Colorado Teen Banned From School for Going Shooting With His Mother

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To Justine Myers and her 16-year-old son, Nathan, their casual Tuesday afternoon of shooting guns out in the woods of northern Colorado was just a fun-filled mother-son outing. To local law enforcement and school administration, this event was considered a threat.

On August 27, Justine picked up Nathan from Loveland High School to drive outside of town for an afternoon of shooting practice. Nathan posted a video to Snapchat, documenting the five pistols and a rifle he was preparing to shoot. (The rifle, an AR-15, cannot be made out in the video, because it was stored in a case.) Evans also typed out the message, “Finna be lit.” (For anybody under 30, this roughly translates to “About to have a fun time.”)


Upon reentering cellphone range, the two discovered several missed calls, voicemails, and text messages. One of the callers, Justine’s ex-husband, had been approached by police about the video. According to the police, a message was received through “Safe2Tell,” a Colorado-based reporting platform that allows individuals to submit anonymous tips to alert law enforcement of potential threats or risks. Once received, the reporting mechanism automatically triggers an immediate review by local law enforcement to assess the validity of the threat. 

Loveland Police reviewed the video, interviewed the parents, and quickly determined that Nathan was not a threat. 

“We thought it was done,” Justine tells Reason

The following morning, Justine received a voicemail from the Thompson Valley School District, stating that, until further notice, her son was not allowed to return to school. Justine contacted the school to try to make the same case that she did to the police, but the school proved to be more difficult. Both mother and son attempted to request the homework that Nathan was missing in his absence, but to no avail.

When school officials returned the phone calls, they informed Justine that she needed to attend a “threat assessment hearing” on August 29 where she would defend her son in front of a seven-person panel, comprised of school administration, counselors, teachers, and law enforcement.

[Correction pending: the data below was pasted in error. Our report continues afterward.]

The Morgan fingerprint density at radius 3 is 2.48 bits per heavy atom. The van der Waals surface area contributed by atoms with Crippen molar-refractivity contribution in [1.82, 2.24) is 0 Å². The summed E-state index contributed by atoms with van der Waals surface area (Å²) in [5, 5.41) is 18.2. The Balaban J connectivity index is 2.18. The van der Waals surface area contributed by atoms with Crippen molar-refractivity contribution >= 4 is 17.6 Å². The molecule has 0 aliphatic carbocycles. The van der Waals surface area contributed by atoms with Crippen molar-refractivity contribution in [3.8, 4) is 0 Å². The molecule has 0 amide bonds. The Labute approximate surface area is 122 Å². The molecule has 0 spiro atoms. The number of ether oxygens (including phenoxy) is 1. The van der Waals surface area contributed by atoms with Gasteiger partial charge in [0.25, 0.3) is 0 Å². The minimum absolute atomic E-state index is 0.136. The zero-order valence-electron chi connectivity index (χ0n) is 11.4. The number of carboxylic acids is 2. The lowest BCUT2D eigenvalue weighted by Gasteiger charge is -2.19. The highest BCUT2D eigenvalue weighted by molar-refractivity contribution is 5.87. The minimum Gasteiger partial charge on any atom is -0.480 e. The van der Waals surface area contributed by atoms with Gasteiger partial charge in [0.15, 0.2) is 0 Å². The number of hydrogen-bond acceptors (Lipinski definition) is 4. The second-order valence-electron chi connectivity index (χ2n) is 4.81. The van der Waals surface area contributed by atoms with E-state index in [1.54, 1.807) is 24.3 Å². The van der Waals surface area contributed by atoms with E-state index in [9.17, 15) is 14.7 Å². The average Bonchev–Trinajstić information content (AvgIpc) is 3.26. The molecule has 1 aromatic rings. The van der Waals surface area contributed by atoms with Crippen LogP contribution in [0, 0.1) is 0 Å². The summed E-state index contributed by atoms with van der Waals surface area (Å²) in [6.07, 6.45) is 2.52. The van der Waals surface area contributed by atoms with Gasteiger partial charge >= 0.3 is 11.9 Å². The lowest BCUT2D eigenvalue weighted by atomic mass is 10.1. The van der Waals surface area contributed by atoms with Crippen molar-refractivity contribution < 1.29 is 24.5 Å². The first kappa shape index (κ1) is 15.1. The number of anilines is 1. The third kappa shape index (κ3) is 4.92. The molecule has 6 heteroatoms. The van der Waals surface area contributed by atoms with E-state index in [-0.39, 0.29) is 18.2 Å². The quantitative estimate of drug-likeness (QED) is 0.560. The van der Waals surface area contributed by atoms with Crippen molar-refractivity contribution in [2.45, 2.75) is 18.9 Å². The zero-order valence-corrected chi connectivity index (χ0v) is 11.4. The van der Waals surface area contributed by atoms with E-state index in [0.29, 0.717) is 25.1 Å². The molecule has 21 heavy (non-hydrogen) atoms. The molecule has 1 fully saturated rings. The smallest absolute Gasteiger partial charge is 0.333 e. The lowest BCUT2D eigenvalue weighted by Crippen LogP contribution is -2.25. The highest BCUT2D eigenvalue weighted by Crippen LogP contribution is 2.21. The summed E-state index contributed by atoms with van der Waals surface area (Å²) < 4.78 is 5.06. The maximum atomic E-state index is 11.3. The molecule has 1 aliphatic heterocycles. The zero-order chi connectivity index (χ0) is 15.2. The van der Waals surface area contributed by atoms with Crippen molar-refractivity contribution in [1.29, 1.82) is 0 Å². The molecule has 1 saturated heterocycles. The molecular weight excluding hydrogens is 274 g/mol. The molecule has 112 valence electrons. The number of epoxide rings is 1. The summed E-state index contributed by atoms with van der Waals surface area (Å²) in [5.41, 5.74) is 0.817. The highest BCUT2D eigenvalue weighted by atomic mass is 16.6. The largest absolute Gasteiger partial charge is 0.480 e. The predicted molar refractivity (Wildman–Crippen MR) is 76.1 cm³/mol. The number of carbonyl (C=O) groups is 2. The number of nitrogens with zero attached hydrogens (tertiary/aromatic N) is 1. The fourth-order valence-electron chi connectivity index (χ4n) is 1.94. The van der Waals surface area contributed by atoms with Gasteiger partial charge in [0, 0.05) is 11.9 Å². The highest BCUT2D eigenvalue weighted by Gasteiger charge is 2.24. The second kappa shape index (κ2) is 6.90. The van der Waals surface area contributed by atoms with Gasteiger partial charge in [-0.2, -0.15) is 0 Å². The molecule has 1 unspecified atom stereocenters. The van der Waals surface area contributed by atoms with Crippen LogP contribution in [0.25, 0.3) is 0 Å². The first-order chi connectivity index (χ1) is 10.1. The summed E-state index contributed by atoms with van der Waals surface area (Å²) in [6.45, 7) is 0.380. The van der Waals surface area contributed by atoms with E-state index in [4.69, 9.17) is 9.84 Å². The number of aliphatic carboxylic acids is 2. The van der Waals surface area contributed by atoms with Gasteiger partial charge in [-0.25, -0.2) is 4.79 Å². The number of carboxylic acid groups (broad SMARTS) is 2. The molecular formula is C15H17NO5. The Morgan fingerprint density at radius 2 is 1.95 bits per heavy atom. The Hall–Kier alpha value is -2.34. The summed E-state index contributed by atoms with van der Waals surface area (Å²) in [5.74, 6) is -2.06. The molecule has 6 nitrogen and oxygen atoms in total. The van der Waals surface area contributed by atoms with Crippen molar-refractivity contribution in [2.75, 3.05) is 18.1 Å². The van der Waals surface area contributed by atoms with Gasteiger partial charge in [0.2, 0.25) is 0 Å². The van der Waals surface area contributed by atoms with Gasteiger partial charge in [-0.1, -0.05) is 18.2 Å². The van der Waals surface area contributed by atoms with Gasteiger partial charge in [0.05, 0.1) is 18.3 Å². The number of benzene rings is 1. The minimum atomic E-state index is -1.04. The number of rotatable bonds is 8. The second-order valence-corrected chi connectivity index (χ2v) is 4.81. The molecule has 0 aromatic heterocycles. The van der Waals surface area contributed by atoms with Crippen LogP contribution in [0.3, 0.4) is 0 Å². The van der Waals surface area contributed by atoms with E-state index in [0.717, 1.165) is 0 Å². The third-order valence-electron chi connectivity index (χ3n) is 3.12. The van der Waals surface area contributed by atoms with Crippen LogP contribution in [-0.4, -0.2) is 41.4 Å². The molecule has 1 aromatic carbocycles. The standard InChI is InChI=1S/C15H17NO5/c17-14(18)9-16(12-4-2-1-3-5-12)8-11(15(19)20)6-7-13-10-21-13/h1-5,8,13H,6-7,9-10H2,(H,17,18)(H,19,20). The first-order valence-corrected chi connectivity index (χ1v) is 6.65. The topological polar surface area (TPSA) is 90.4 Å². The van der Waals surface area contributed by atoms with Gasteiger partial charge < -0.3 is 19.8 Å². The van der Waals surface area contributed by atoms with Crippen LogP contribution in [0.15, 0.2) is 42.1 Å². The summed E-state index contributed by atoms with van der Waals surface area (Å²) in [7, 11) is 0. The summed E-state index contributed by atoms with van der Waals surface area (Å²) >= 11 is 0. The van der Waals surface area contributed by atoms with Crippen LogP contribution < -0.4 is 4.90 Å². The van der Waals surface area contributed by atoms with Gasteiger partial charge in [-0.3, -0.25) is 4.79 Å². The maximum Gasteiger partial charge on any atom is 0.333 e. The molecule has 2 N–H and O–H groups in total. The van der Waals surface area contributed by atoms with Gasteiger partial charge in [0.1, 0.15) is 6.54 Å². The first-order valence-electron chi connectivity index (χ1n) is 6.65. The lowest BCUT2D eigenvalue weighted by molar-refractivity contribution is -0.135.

Before the hearing, the Myers’ story went viral after Rally for our Rights, a Colorado-based pro-gun rights group, broke the news. As a result, school officials backpedaled. The assessment hearing, which traditionally last about an hour, was over in five minutes, according to Justine. The panel seemed to be in a hurry to clear Nathan’s name. 

“They were really trying hard to get us out of there quickly,” says Justine. 

During the hearing, the school’s principal, Peggy Johnson, alluded “to the story that was already out there,” suggesting that school officials were well aware of the public backlash they were facing online before the hearing started. 

Upon completion of the hearing, Nathan was allowed to return to school, which he did. According to Justine, her son endured significant taunting upon his return, with students calling him a “school shooter.” The mockery was bad enough that Nathan begged his parents to be homeschooled. 

This incident sheds light on how local authorities respond to tips of potential threats or risks, especially through anonymous platforms like Safe2Tell. “It is definitely a flawed system,” says Justine.